Sweet New Year!
Shanah Tovah! Rosh Hashanah, or the Jewish New Year, is the only holiday I can think of where honey is an integral part of the celebration. Without honey, the New Year just isn't as sweet. I came across a really neat article published in the Toronto Star about the sweet new year connection - the article even tries to explain how honey can be kosher, even though it is made by bees. But the main part of the article is about Jewish beekeepers in the Toronto area who have a strong commitment to the environment and to connecting with the soil. It is an interesting story.
By the way, the gorgeous jar of honey in this photo is in season even after the holiday. You can check it out on the Oh! Nuts website.
Bees: Targeted and Poisoned!
Three million bees were apparently poisoned. The RCMP is investigating. A commercial beekeeper with about 1,200 colonies now has fewer than a thousand. The Winnipeg Free Press says that Manitoba beekeeper Jason Loewen suffered a "targeted attack." Beekeeper Loewen told the press, "If there was a disease, or if farmers had sprayed pesticide, those bees would've all been hit." Instead, apparently random colonies within four bee yards were attacked and residue was found on the boxes and lids. The hives are being tested to determine what sort of poison was used. Loewen lost 60 hives and another 40 were badly weakened.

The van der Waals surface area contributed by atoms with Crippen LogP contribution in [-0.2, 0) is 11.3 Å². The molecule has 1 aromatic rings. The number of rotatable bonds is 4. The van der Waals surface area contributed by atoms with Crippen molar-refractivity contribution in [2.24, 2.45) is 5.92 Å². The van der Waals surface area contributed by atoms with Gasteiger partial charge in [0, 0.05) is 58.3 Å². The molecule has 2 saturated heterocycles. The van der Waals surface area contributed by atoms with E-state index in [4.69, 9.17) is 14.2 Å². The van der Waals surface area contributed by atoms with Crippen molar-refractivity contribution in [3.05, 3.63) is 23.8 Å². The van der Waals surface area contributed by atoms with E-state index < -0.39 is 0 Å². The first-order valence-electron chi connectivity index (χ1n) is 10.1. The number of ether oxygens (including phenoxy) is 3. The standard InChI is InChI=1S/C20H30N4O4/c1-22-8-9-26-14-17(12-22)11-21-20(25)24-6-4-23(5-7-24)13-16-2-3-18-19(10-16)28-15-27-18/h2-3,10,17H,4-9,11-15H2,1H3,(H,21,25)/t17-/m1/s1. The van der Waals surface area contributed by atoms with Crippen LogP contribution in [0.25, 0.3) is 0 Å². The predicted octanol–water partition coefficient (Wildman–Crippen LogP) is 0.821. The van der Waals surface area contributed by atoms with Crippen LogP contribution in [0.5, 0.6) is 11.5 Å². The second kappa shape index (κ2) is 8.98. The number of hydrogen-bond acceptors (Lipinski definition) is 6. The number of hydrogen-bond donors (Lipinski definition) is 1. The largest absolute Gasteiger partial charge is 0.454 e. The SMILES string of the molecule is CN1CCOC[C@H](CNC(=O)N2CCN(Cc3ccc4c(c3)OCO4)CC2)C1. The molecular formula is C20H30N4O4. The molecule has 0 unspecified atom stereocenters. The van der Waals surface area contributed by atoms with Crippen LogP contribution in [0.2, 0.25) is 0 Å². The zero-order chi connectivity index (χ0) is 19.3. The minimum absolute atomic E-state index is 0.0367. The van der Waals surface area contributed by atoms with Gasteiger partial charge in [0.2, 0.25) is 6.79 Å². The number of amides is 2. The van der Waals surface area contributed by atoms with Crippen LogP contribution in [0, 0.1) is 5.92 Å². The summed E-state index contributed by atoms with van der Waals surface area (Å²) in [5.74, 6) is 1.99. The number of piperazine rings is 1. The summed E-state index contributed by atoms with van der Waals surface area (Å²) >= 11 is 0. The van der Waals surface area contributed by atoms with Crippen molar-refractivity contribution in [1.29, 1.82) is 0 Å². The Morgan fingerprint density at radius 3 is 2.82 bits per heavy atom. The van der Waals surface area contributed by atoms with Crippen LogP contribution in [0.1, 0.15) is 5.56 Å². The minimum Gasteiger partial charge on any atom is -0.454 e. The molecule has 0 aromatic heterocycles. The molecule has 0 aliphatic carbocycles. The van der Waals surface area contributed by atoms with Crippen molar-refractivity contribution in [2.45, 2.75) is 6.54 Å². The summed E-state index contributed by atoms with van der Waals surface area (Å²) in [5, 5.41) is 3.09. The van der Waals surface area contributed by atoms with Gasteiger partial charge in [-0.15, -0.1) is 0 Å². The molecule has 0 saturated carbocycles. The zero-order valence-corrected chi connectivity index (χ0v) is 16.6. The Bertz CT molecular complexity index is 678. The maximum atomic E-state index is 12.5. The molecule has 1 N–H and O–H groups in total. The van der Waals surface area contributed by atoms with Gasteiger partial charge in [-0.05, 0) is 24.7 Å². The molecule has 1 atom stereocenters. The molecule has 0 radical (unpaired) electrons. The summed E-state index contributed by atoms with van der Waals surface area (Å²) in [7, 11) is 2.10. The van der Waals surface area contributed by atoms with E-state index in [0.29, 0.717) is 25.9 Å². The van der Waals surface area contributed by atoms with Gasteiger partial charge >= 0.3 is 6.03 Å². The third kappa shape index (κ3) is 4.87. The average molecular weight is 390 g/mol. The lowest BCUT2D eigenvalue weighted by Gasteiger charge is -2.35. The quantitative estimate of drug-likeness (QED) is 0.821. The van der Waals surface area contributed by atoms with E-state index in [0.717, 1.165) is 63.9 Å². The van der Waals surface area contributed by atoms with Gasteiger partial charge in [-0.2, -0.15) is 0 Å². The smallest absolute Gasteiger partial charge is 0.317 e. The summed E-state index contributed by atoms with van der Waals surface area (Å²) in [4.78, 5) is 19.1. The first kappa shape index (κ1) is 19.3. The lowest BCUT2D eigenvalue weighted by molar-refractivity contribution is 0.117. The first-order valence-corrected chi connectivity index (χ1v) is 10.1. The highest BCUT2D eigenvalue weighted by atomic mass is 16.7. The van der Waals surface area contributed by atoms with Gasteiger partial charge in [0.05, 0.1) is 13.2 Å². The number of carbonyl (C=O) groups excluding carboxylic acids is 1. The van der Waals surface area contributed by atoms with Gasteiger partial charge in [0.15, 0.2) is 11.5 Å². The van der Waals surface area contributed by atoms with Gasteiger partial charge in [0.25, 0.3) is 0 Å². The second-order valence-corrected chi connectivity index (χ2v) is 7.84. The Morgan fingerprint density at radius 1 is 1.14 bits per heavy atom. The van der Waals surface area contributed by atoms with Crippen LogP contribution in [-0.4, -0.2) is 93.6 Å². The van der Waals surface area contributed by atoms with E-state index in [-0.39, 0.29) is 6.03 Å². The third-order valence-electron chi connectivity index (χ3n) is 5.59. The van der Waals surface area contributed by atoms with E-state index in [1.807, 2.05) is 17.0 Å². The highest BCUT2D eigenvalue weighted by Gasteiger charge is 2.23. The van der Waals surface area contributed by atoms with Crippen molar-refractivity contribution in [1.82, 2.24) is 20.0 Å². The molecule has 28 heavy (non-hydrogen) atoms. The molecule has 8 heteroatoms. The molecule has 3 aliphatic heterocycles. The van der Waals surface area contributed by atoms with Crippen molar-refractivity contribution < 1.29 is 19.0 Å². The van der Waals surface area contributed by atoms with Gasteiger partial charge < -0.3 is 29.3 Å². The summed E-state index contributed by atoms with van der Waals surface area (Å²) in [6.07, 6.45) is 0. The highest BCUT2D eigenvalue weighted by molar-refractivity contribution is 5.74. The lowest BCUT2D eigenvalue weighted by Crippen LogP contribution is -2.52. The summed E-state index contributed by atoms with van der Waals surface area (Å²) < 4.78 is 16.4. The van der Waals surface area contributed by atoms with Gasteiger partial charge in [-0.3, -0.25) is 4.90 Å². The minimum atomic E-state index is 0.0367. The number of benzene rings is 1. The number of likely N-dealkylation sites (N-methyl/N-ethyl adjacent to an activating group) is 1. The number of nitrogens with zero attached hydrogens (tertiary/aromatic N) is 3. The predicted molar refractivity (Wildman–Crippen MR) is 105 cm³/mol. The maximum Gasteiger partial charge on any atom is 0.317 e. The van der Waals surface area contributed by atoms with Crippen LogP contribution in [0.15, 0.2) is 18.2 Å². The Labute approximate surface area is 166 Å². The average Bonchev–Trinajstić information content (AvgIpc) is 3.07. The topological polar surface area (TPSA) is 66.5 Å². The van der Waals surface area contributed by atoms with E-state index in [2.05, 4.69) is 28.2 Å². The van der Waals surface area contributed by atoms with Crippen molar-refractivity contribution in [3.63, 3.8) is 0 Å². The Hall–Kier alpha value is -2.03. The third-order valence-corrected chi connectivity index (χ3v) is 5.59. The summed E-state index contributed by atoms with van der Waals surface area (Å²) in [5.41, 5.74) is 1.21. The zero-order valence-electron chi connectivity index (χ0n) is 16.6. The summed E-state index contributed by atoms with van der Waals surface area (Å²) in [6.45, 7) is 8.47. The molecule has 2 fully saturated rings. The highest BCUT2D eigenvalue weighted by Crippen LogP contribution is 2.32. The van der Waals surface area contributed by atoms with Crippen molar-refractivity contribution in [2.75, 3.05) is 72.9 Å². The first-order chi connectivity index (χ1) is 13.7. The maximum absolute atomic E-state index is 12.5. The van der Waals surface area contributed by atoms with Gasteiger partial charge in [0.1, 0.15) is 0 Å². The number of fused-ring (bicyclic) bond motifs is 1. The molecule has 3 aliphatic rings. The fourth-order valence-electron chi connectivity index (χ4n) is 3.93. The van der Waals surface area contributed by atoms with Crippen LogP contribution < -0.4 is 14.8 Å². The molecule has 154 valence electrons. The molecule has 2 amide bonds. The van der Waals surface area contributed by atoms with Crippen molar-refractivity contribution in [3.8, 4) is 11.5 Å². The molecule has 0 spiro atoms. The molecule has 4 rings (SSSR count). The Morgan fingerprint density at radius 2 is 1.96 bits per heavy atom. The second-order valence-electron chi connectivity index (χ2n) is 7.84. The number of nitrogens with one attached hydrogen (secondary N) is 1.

Who kills bees? Other beekeepers, usually. Although, of course, I have no idea who would have wrecked Mr Loewen's bees, in other cases where honey beehives have been systematically ruined, the culprit often turned out to be other beekeepers. When I kept bees in Florida, it occasionally happened that big commercial outfits with dozens of outyards competed with other similar outfits for bee locations. Apiaries are often hard to get. If one fellow is doing just fine with his hives and someone else (usually from a northern state) suddenly appeared with a couple thousand hives, the first beekeeper would sometimes lose control of his rationality and damage the newcomer's property. A cheap way of hurting the other man's bees was to enter unguarded apiaries at night, dislodge lids, and dump gasoline from a jerry can into each cluster of bees. (I suppose you'd want to do this without lighting a smoker.) Cruel, mean, and effective. And one way to find oneself in the county jail. I was never targeted like that - I didn't have enough hives to make anyone nervous, but I knew people who were hit.